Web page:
No doubt that the Internet is affecting popular culture, especially American society. Terms like 'dotcom', 'search engine', and 'URL' are all somewhat commonplace in various popular media outlets across the country. Everyone, it seems, has heard the stories of 20-something dotcom CEOs who started an Internet business in their parents' garage and are now multi-millionaires. Indeed, with a majority of American households now using the Internet on a regular basis, they're becoming more comfortable venturing out, even interacting within this once feared place that was solely the realm of mostly technophiles and academics.
As society has grown more comfortable with the online world, they've slowly but surely started interacting with it. It is now somewhat commonplace to see or hear about URLs for sites (e.g. www.thesmiths.com) where a family has staked out its claim in this brave new online world. Personal diaries, or weblogs as they're often referred to, are also attracting thousands of people to share their online journals with the rest of the world. With this willingness to share, many also feel the need to rise above the noise of URL confusion and register their own domain name.
Enter a company called Electronic Domain Name Monitoring, Inc. (EDNM)
I first heard the name Electronic Domain Name Monitoring when I received a fax from them claiming that a third party was trying to register my domain or a similar domain in bad faith. I was mildly amused and astonished because the domain that they claimed someone was trying to take was Oracular.net, which my company (Oracular) already owned. The fax was somewhat official-looking, and let me know that I could 'secure' the domain name before the 'third party' got it by calling them with a credit card number handy. "Obviously" I thought to myself, "EDNM is using scare tactics to pressure un-suspecting domain name owners into registering domain names they don't need and probably don't care about."
I threw the fax away and thought nothing more of it untill a couple months later when a member of the evolt mailing list, thelist, received a similar fax, and asked if it was a scam. Recalling the fax that I had received, I promptly replied that it was indeed a scam, and to pay no attention to it. A couple other people piped up and mentioned that they too had received the FAX and were questioning its validity.
On September 14 2000 I received the following message that was also CC'd to a number of other people:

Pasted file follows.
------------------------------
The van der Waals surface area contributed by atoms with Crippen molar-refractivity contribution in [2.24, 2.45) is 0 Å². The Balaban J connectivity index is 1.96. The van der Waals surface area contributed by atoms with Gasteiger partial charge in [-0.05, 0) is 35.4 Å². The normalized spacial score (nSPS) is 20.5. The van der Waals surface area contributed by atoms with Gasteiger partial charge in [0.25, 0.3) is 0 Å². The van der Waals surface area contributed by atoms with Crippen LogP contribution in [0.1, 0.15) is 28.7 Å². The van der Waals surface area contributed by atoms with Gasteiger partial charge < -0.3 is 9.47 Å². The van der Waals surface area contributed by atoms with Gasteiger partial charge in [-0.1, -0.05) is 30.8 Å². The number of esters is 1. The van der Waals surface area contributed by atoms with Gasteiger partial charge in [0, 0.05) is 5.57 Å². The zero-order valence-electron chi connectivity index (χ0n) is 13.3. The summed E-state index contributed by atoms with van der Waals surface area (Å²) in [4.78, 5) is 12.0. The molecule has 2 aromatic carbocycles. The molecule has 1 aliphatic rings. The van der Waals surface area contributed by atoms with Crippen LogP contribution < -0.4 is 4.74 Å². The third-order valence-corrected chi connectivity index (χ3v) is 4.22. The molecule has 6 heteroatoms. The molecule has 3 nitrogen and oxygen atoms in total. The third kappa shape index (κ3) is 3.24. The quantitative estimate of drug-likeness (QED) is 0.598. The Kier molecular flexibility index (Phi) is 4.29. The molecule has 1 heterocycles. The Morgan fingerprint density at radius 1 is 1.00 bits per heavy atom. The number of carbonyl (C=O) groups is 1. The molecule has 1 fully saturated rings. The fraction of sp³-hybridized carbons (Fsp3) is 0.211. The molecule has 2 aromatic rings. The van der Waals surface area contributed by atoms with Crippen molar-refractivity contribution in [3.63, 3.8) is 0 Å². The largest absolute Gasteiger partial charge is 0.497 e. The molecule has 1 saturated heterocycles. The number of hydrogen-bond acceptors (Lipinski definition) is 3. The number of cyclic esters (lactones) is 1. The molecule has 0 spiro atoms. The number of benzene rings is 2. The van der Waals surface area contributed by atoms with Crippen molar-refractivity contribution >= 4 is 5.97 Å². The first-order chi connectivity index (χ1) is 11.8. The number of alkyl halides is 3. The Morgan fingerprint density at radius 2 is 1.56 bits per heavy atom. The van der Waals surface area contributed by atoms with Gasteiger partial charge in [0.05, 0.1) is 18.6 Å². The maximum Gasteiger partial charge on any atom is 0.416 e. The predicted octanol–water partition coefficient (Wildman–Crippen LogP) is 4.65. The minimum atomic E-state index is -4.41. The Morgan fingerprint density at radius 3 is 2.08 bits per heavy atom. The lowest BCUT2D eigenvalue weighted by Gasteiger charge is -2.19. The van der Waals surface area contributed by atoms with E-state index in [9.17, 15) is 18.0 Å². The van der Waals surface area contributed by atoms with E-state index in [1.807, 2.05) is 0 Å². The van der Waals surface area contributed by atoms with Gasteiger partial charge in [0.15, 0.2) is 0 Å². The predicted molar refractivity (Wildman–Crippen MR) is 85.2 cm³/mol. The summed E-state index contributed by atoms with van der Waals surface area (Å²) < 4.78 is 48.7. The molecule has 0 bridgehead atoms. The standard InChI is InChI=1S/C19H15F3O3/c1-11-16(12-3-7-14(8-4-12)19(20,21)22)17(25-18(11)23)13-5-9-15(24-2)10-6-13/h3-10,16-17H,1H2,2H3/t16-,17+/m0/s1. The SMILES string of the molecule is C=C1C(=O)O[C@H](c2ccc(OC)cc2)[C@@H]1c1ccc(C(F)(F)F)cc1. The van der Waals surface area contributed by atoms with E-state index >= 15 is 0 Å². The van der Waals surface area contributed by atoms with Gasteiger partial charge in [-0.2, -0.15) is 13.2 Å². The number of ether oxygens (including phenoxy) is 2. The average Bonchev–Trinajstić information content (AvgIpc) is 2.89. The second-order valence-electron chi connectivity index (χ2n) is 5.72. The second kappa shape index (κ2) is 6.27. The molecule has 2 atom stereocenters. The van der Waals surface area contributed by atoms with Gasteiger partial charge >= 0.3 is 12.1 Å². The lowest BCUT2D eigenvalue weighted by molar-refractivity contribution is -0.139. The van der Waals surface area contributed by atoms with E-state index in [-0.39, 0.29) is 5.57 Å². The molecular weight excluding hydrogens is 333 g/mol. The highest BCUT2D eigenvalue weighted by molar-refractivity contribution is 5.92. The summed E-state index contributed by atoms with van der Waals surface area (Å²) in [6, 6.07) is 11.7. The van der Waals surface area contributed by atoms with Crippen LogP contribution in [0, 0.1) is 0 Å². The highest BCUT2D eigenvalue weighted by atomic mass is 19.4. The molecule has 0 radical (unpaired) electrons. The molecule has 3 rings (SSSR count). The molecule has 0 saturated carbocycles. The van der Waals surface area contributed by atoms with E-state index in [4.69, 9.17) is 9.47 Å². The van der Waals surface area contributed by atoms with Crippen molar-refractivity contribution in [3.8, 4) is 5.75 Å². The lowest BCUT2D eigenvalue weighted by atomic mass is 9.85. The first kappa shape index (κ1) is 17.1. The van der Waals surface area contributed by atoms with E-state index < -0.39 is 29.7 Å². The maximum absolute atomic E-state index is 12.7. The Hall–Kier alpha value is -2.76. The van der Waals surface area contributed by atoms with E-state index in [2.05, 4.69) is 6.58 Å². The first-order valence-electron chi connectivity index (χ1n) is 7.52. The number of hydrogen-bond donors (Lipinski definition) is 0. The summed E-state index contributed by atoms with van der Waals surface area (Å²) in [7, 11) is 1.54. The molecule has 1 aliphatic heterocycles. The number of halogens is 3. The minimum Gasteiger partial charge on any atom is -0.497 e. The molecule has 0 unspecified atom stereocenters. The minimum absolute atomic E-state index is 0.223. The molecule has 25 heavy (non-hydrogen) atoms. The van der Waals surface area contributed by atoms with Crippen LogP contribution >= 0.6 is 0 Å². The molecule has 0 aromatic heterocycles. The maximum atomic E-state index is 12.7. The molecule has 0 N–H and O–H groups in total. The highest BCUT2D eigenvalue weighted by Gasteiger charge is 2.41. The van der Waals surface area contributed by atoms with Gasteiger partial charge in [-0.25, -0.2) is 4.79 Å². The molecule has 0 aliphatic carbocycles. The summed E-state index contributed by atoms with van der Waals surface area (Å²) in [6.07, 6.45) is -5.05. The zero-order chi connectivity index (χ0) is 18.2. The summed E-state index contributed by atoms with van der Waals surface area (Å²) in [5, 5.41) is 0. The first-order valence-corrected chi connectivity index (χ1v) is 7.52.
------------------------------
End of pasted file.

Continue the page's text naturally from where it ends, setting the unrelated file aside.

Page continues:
I am writing you today with respect to an email circulated by you as of July 11, 2000
to various parties whereby you have made certain references about our organization.
Our office vehemently refutes the assertions put forward by you in your correspondence
and formally demands that you cease and desist of any future correspondence of a
derogatory, mis-informed nature.
Your assertions are actionable and the manner in which you contact, (and promote
others to contact) the persons and entities noted in your email borders on harassment.
You have made no effort to contact our office and speak with a supervisor or request clarification
of any correspondence that may have been sent to you or your client(s) from our office.
In addition to the above, you have conveniently over-looked the fact that we do not extract a
fee from any party that is notified by us for any service. We are paid by our channel partners
for conducting searches and notifications. If you had contacted us and sought additional
information, you would have been advised accordingly.
I am available at any time if you wish to discuss this matter. I may be contacted at any
time by calling 1-877-450-0607 EXT: 2201.
GOVERN YOURSELF ACCORDINGLY
Manager Customer Service
1-877-450-0607 EXT: 2201
It took me about 20 minutes to realize what this was even about. The date of July 11th (when I responded to a question on the evolt mailing list) finally triggered the memory. I re-read the message carefully, paying close attention to the part where EDNM "formally demands that you cease and desist of any future correspondence of a derogatory, mis-informed nature", and contacted one of peole who got CC'd on the message. He mentioned to me that he had also suspected EDNM of being less than reputable and actually had correspondance with them regarding the fax that they sent him. He has an excellent website about this matter, including a step-by-step list of actions he has taken with them.
Since that time, my original post to the evolt mailing list has been archived by a number of search engines, and people across the country have emailed me, asking if the fax that they got is, in fact, anything to worry about. I thought that writing an article like this would help expose what I believe to be a company that is preying on the fears of un-suspecting customers in the hopes of making a quick buck. Further, the idea that a company (EDNM in this case) could stop a third party who wanted to register a competing domain name (e.g. mydomain.com and mydomain.net) is totally wrong. If you own mydomain.com (for example) and recieve a fax from EDNM, claiming that someone is trying to register mydomain.net 'in bad faith', I highly encourage you to file a complaint with the FTC about this matter, or call the Georgia Attorney General's office at 404-656-3790 and file a complaint with Mrs. Robinson of that office.
If you think you may have gotten a fax from EDNM but aren't sure, here is a scanned fax for reference (with relevant info removed for privacy).
The Internet is still gaining thousands of new users a day who are interested in a two-way interaction with other users across the globe. Many of them do this through their own personalized domain names. Hopefully, exposing these kind of scams early on will deter other companies like EDNM from taking advantage of Internet users, new or old.